Criminal v. Civil

The legal system in the United States addresses the wrongdoings that people commit with two different types of cases: civil and criminal cases. Crimes are generally offenses against the state  or a city, even if the immediate harm is done to an individual, and are accordingly prosecuted by the state or the city prosecutors. Civil cases on the other hand, typically involve disputes between individuals regarding the legal duties and responsibilities they owe to one another. These cases are adjudicated through civil lawsuits. Although there is some overlap, there are several ways in which you can tell the differences between a criminal case and a civil case.

Here are some of the key differences between a criminal case and a civil case: Crimes are considered offenses against the state, city or society as a whole; Criminal offenses and civil offenses are generally different in terms of their punishment; The standard of proof is also very different in a criminal case versus a civil case; Criminal cases almost always allow for a trial by jury; A defendant in a criminal case is entitled to an attorney and the protections afforded to defendants under criminal law are considerable

That means that even though one person might murder a particular person, the murder itself is considered an offense to everyone in society. Accordingly, crimes against the state are prosecuted by the state, and the prosecutor (not the victim) files the case in court as a representative of the state. If it were a civil case, then the wronged party would file the case.

Civil cases generally only result in monetary damages or orders to do or not do something, known as injunctions. Note that a criminal case may involve both jail time and monetary punishments in the form of fines. In general, because criminal cases have greater consequences – the possibility of jail and even death – criminal cases have many more protections in place and are harder to prove.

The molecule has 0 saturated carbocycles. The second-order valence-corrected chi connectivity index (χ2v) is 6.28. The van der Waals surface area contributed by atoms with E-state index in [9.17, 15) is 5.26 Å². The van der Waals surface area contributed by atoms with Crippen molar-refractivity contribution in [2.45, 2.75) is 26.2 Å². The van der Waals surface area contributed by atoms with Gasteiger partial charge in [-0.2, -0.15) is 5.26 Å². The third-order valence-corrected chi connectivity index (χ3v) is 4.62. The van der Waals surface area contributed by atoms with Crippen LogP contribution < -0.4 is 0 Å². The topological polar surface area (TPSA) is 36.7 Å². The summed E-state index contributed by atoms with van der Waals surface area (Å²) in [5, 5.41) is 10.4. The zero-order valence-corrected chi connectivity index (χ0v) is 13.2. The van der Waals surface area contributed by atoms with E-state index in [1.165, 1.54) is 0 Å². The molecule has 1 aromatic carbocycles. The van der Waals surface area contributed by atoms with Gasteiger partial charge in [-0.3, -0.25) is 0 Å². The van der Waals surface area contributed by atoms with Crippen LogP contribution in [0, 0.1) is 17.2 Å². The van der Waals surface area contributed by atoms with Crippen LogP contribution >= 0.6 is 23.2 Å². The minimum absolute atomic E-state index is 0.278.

Crimes must generally be proved “beyond a reasonable doubt”, whereas civil cases are proved by lower standards of proof such as “the preponderance of the evidence” (which essentially means that it was more likely than not that something occurred in a certain way). The difference in standards exists because civil liability is considered less blameworthy and because the punishments are less severe.

Criminal cases almost always allow for a trial by jury. Civil cases do allow juries in some instances, but many civil cases will be decided by a judge.

A defendant in a criminal case is entitled to an attorney, and if they can’t afford one, the state must provide an attorney. Defendants in a civil case don’t have the right to an attorney, so if they can’t afford one, they’ll have to represent themselves.

The protections afforded to defendants under criminal law are considerable (such as the protection against illegal searches and seizures under the Fourth Amendment). Many of these well known protections aren’t available to a defendant in a civil case.

Although criminal and civil cases are treated very differently, many people often fail to recognize that the same conduct can result in both criminal and civil liability. Perhaps one of the most famous examples of this is the OJ Simpson trial. The same conduct led to a murder trial (criminal) and a wrongful death trial (civil).

In part because of the different standards of proof, there wasn’t enough evidence for a jury to decide that OJ Simpson was guilty “beyond a reasonable doubt” in the criminal murder case. In the civil trial, however, the jury found enough evidence to conclude that OJ Simpson wrongfully caused his wife’s death by a “preponderance of the evidence”.

If you or a loved one is in a bind as a result of a criminal charge, immediately contact a Seattle Criminal Attorney. A Criminal lawyer is not going to judge you, and understands that everyone makes mistakes. Hiring a Seattle Criminal Lawyer to help can – at a minimum – reduce penalties, and can help direct people on how to best deal with their criminal charge, and many times even get them dismissed. So it should go without saying that someone cited for a misdemeanor or felony should hire a qualified Seattle Criminal Lawyer as soon as possible. Criminal charges can cause havoc on a person’s personal and professional life. Anyone charged with a crime in Washington State should immediately seek the assistance of a seasoned Seattle Criminal Lawyer.

Leave a reply